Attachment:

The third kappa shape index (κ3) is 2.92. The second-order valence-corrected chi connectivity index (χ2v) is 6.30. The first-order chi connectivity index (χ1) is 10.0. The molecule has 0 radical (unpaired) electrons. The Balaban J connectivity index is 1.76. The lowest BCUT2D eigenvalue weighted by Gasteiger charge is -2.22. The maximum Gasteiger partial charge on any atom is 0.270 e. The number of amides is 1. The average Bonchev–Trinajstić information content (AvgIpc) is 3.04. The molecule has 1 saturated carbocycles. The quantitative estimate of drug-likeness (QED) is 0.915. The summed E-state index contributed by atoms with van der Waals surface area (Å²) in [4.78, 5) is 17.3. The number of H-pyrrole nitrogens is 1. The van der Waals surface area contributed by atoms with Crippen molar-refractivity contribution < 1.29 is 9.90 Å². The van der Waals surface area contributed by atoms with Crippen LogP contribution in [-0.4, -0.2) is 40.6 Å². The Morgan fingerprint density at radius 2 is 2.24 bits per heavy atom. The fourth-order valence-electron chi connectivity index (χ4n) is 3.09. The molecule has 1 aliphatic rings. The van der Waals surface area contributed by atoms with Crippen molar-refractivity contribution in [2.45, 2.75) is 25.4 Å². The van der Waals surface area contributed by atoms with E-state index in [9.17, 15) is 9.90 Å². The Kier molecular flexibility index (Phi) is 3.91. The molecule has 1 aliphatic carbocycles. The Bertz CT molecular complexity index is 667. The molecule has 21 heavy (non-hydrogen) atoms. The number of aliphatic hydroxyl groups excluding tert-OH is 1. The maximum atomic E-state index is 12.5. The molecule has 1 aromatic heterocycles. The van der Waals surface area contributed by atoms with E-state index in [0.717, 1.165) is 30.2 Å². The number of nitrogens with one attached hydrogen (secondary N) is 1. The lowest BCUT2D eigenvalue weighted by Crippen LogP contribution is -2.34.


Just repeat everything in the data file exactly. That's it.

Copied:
The third kappa shape index (κ3) is 2.92. The second-order valence-corrected chi connectivity index (χ2v) is 6.30. The first-order chi connectivity index (χ1) is 10.0. The molecule has 0 radical (unpaired) electrons. The Balaban J connectivity index is 1.76. The lowest BCUT2D eigenvalue weighted by Gasteiger charge is -2.22. The maximum Gasteiger partial charge on any atom is 0.270 e. The number of amides is 1. The average Bonchev–Trinajstić information content (AvgIpc) is 3.04. The molecule has 1 saturated carbocycles. The quantitative estimate of drug-likeness (QED) is 0.915. The summed E-state index contributed by atoms with van der Waals surface area (Å²) in [4.78, 5) is 17.3. The number of H-pyrrole nitrogens is 1. The van der Waals surface area contributed by atoms with Crippen molar-refractivity contribution < 1.29 is 9.90 Å². The van der Waals surface area contributed by atoms with Crippen LogP contribution in [-0.4, -0.2) is 40.6 Å². The Morgan fingerprint density at radius 2 is 2.24 bits per heavy atom. The fourth-order valence-electron chi connectivity index (χ4n) is 3.09. The molecule has 1 aliphatic rings. The van der Waals surface area contributed by atoms with Crippen molar-refractivity contribution in [2.45, 2.75) is 25.4 Å². The van der Waals surface area contributed by atoms with E-state index in [9.17, 15) is 9.90 Å². The Kier molecular flexibility index (Phi) is 3.91. The molecule has 1 aliphatic carbocycles. The Bertz CT molecular complexity index is 667. The molecule has 21 heavy (non-hydrogen) atoms. The number of aliphatic hydroxyl groups excluding tert-OH is 1. The maximum atomic E-state index is 12.5. The molecule has 1 aromatic heterocycles. The van der Waals surface area contributed by atoms with E-state index in [0.717, 1.165) is 30.2 Å². The number of nitrogens with one attached hydrogen (secondary N) is 1. The lowest BCUT2D eigenvalue weighted by Crippen LogP contribution is -2.34.